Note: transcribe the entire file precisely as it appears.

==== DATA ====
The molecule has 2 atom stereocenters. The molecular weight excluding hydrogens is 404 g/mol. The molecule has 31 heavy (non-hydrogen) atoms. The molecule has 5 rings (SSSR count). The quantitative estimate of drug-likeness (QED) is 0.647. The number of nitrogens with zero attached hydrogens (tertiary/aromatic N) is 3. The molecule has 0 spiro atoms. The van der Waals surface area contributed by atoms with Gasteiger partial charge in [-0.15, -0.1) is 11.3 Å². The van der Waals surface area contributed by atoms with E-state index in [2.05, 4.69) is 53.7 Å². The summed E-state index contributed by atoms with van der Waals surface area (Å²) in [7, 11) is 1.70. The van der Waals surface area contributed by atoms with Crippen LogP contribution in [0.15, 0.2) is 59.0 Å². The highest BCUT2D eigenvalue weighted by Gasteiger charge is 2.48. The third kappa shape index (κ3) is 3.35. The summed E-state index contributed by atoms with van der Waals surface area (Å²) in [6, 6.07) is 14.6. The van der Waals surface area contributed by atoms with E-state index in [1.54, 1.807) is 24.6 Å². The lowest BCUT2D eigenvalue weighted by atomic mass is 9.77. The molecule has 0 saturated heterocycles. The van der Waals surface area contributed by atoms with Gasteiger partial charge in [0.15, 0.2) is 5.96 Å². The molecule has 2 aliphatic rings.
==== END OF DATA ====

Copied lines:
The molecule has 2 atom stereocenters. The molecular weight excluding hydrogens is 404 g/mol. The molecule has 31 heavy (non-hydrogen) atoms. The molecule has 5 rings (SSSR count). The quantitative estimate of drug-likeness (QED) is 0.647. The number of nitrogens with zero attached hydrogens (tertiary/aromatic N) is 3. The molecule has 0 spiro atoms. The van der Waals surface area contributed by atoms with Gasteiger partial charge in [-0.15, -0.1) is 11.3 Å². The van der Waals surface area contributed by atoms with E-state index in [2.05, 4.69) is 53.7 Å². The summed E-state index contributed by atoms with van der Waals surface area (Å²) in [7, 11) is 1.70. The van der Waals surface area contributed by atoms with Crippen LogP contribution in [0.15, 0.2) is 59.0 Å². The highest BCUT2D eigenvalue weighted by Gasteiger charge is 2.48. The third kappa shape index (κ3) is 3.35. The summed E-state index contributed by atoms with van der Waals surface area (Å²) in [6, 6.07) is 14.6. The van der Waals surface area contributed by atoms with E-state index in [1.54, 1.807) is 24.6 Å². The lowest BCUT2D eigenvalue weighted by atomic mass is 9.77. The molecule has 0 saturated heterocycles. The van der Waals surface area contributed by atoms with Gasteiger partial charge in [0.15, 0.2) is 5.96 Å². The molecule has 2 aliphatic rings.